Art for more than art's sake
by Laura Nation-Atchison
One of the dozens of pieces of art among the offerings for the VSA Alabama and The Arc of South Talladega County’s Seventh Annual ArtPartners Live Auction and Showcase Sept. 22. The event, “Fiesta de Colores,” includes entertainment, food and fun and tickets are $20, available at the door, Comer Museum and The Arc of South Talladega County. The event supports art programs fo Arc clients.
If you’re looking for a good cause, a good time with friends and a whole lot of fun, the place to be is Comer Museum and Arts Center in Sylacauga Thursday, Sept. 22.

That’s when the museum hosts the yearly VSA of Alabama and The Arc of South Talladega’s premiere fundraiser with its Live Auction and Showcase.

The theme is “Fiesta de Colores,” and the evening includes not only the opportunity to acquire great art done by Arc clients who partner with professional artists to create the pieces, but food and entertainment that’s completely on the festive side.

Attire is casual, but “sombreros are encouraged,” and it all gets started at 5 p.m.

The connection between The Arc of South Talladega County, its clients and VSA Arts of Alabama started seven years ago, and the partnership have been one that has benefited Arc clients in tremendous ways, said Arc of South Talladega County Director Beverly White.

There’s the hands on art, which the clients love in and of itself, she says, but there’s so much more taking place that may not be obvious.

“With our guys, it goes far beyond just learning and evolving as artists,” she said. “They are blossoming as individuals.”

Arc clients have a variety of situations, some are developmentally delayed, some have physical conditions and some have both. They are all adults who receive assistance in everything from socialization and fun activities to learning life and job skills.

“Their confidence and self-worth levels have skyrocketed,” White said. “And they are expressing their feelings through their art. For many of our clients, verbal expression can be something that they lack.”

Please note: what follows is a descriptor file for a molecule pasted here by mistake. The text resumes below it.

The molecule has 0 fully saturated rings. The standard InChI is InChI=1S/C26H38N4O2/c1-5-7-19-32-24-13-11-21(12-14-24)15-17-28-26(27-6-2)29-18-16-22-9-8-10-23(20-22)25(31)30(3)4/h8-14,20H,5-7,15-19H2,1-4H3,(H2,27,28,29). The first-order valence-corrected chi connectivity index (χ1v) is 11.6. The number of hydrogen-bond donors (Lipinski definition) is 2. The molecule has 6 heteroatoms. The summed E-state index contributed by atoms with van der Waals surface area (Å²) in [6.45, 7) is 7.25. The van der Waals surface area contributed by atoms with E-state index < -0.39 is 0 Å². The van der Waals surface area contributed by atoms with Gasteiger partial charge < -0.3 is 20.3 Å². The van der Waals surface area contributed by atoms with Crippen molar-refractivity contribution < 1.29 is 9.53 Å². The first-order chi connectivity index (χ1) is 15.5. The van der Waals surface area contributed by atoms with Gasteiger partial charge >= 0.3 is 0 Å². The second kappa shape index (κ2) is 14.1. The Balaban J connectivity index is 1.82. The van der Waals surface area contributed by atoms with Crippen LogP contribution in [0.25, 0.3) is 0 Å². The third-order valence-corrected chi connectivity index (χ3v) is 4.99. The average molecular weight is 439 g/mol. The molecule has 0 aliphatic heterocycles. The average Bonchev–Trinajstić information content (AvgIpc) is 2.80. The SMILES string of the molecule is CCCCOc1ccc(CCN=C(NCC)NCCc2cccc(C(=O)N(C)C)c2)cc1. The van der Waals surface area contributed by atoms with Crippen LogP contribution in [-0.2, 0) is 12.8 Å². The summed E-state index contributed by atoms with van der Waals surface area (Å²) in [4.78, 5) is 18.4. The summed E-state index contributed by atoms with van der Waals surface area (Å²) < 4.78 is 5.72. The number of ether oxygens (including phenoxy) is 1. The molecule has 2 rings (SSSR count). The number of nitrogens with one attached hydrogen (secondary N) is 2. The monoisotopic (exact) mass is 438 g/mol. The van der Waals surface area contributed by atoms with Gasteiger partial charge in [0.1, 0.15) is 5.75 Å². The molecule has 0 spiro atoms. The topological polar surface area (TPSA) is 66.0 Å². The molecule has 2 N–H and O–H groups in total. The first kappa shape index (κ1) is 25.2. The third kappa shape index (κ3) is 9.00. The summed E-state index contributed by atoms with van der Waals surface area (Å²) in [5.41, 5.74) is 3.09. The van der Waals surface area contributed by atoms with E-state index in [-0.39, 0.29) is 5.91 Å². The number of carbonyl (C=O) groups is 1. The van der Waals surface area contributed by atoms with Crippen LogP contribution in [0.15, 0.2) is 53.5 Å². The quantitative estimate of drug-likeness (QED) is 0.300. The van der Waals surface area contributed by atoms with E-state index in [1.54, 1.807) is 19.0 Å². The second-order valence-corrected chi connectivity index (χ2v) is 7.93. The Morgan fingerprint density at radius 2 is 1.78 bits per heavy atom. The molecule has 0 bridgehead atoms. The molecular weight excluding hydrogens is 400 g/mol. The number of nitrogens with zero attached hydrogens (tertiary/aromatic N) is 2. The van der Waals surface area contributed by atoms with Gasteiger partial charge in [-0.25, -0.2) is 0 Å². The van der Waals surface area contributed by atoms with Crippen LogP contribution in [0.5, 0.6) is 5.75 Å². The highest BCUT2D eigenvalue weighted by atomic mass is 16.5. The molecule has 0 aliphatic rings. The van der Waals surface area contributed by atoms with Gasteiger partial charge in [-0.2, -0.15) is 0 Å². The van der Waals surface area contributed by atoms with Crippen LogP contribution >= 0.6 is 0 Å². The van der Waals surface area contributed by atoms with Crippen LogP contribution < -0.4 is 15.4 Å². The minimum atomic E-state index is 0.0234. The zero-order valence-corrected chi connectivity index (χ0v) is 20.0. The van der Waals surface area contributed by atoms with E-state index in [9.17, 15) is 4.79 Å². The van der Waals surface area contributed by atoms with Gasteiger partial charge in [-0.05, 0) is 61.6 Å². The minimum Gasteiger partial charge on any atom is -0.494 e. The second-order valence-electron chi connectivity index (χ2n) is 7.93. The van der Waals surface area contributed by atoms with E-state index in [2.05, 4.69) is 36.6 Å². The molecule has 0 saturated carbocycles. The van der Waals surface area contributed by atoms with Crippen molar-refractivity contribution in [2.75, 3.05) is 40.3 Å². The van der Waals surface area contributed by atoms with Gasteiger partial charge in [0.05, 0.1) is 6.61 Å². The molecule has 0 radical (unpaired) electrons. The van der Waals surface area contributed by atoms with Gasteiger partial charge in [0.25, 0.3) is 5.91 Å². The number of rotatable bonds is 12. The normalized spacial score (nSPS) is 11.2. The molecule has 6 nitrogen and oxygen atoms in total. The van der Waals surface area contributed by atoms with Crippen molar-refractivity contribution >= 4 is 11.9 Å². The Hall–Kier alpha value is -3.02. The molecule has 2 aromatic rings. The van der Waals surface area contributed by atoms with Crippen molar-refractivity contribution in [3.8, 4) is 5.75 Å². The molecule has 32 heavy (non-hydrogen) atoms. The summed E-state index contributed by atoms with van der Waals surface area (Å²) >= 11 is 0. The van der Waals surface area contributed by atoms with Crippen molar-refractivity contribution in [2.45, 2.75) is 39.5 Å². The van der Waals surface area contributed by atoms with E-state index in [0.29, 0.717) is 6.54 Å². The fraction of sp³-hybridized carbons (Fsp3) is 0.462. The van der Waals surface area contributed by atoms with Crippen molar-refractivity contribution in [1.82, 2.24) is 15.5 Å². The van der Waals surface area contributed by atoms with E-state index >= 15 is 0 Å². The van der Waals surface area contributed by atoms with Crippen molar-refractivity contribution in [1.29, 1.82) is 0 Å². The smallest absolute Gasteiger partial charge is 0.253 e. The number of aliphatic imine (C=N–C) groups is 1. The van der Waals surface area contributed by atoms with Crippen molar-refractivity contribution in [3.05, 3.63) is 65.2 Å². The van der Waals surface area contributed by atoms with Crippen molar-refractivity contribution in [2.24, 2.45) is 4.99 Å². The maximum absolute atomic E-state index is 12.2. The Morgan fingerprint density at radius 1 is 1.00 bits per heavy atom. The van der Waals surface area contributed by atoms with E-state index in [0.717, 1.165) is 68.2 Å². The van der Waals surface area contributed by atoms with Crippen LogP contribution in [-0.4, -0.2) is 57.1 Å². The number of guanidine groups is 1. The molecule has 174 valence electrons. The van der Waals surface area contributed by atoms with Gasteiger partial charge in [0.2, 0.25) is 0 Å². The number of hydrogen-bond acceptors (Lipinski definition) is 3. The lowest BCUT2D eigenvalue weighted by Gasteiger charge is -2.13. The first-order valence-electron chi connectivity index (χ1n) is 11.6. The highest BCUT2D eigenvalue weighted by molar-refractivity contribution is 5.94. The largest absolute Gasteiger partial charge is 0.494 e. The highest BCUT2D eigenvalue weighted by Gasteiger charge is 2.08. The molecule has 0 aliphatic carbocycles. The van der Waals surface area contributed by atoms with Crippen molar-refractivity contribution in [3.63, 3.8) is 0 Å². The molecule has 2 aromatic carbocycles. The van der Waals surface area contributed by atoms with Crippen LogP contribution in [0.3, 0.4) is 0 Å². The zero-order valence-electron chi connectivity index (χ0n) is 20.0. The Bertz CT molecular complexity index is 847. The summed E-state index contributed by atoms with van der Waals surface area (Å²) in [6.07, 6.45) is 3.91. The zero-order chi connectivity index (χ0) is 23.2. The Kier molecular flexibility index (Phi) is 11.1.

The art lessons and programs have given clients the ability to be in control of doing something that they like to do, she said.

Often in the situation of depending upon someone else to take them to an activity or guide them in one, the art lessons provide the training they need to work on art projects at home, on their own times, when they want to do it.

White has been director for The Arc of South Talladega County for years, and said the connection with VSA Arts of Alabama has been outstanding.

“During my time here as director, this partnership with VSA Arts has been the most rewarding,” she said. “Through the years, many people have not expected much from individuals with disabilities. They were frequently told what they could not do and were not given the opportunity to try. At The Arc, we try to give everyone the chance to succeed. Their art program has given them this opportunity.”

VSA Arts of Alabama is a state-wide non-profit organization that is dedicated to serving children and adults with disabilities and chronic illnesses through the arts.

There are visual arts, drama, creative writing, drumming and rhythm, creative movement, music therapy and art therapy programs offered. VSA Alabama serves more than 3,000 people in its programs in community, educational and healthcare settings throughout the state.

VSA Alabama was founded in 1984 as an affiliate of VSA, an international non-profit that serves millions of people each year in 51 countries. The organization was founded in 1974 by Ambassador Jean Kennedy Smith as an affiliate of the John F. Kennedy Center for the Performing Arts.

White credits the Comer Museum board and museum director Donna Rentfrow with providing a “home” for the weekly art lessons and other activities.

“They realize the importance the arts can play for individuals with disabilities.”

And as for the clients, White can’t say enough about the benefits of the art program.

“Just watching them evolve as artists and as this happens, you can see their pride in themselves,” she said. “I love watching their creative juices flow. This is the perfect example of what art can do, showcase their abilities, and not their disabilities. The bottom line is, we’re talking about self-esteem and where would any of us be without a positive self image?”

Contact Laura Nation-Atchison at

© 2011